Thousands Mourn Iran’s President Raisi in Memorial Ceremony

Thousands Mourn Iran's President Raisi in Memorial Ceremony

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Iran’s Supreme Leader Ayatollah Ali Khamenei led prayers at a memorial ceremony for late President Ebrahim Raisi and his entourage. They died in a helicopter crash on Sunday. Khamenei paid tribute to Raisi at the University of Tehran. Tens of thousands of people walked from Enghelab Square to Azadi Square.

The caskets of Raisi and seven others were draped in Iranian flags with their pictures. Al Jazeera’s Resul Serdar reported tight security in the area. Guests at the memorial included Hamas’s Ismail Haniyeh, Turkey’s vice president, and the head of the Russian Duma.

Haniyeh expressed condolences on behalf of the Palestinian people. He recalled meeting Raisi in Tehran during Ramadan. Raisi had said Palestine was the key issue of the Muslim world.

Khamenei declared five days of national mourning. Memorials for Raisi and his entourage began on Tuesday in Tabriz and Qom. After Wednesday’s procession, Raisi’s body will go to Mashhad. He will be buried at the Imam Reza Shrine. The remains of others who were killed in the crash will also be sent to their hometowns.

State television announced Raisi’s death on Monday. A search and rescue operation was launched, with help from Turkey, Russia, and the EU. Questions have been raised about the use of a two-blade Bell 212 helicopter. Foreign sanctions on Iran have made it difficult to obtain aircraft parts or new aircraft. The country’s armed forces chief of staff ordered an investigation into the crash.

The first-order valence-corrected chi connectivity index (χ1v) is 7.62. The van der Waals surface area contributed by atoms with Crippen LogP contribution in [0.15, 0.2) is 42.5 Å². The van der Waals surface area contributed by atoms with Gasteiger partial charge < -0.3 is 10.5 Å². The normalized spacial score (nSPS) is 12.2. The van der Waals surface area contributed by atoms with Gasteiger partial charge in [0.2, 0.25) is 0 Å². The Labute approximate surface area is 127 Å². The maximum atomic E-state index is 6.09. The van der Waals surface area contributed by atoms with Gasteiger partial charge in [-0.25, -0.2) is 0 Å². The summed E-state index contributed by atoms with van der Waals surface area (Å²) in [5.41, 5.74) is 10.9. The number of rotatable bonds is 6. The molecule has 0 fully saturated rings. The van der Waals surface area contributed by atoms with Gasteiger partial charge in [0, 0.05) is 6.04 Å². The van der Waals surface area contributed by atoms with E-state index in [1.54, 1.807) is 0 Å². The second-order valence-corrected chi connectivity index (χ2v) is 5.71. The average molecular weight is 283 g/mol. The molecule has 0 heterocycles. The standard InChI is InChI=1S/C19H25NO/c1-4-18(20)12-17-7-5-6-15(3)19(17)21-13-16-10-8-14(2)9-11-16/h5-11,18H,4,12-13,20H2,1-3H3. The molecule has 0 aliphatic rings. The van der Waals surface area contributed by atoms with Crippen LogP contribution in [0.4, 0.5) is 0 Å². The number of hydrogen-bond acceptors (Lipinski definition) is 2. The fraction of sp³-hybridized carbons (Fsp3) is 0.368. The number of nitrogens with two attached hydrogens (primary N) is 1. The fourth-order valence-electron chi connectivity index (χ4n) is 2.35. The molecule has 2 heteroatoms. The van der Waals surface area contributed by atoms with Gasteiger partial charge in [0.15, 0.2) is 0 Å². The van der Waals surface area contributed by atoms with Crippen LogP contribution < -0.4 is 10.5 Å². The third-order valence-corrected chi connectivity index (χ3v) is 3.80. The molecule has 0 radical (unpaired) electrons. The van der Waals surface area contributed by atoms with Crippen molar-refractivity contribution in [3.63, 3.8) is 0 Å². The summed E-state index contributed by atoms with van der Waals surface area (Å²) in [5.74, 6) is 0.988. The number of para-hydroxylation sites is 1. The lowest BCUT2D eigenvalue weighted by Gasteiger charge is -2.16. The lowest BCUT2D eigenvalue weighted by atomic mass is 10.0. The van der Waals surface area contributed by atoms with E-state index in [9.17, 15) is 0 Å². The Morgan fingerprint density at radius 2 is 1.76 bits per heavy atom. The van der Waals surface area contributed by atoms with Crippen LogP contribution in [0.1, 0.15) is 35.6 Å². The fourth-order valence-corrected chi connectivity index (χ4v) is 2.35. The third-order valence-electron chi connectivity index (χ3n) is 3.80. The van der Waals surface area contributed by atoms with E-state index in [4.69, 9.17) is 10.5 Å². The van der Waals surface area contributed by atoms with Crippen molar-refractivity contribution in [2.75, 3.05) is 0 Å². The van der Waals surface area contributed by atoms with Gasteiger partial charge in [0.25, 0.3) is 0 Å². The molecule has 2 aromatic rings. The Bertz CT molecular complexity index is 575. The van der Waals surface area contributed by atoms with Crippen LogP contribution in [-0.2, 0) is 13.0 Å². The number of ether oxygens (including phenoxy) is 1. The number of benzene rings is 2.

Raisi was elected president in 2021. He was widely expected to succeed Khamenei as supreme leader. At Wednesday’s procession, huge banners hailed the late president as “the martyr of service” and “the servant of the disadvantaged.” However, he leaves a complex legacy, having overseen a deepening economic crisis and a harsh crackdown on mass protests.

Khamenei appointed Vice President Mohammad Mokhber as caretaker president. Al Jazeera’s Serdar noted that Iranian society is deeply divided on political lines. In recent elections, turnout has been lower. The political establishment is trying to increase turnout and show unity.

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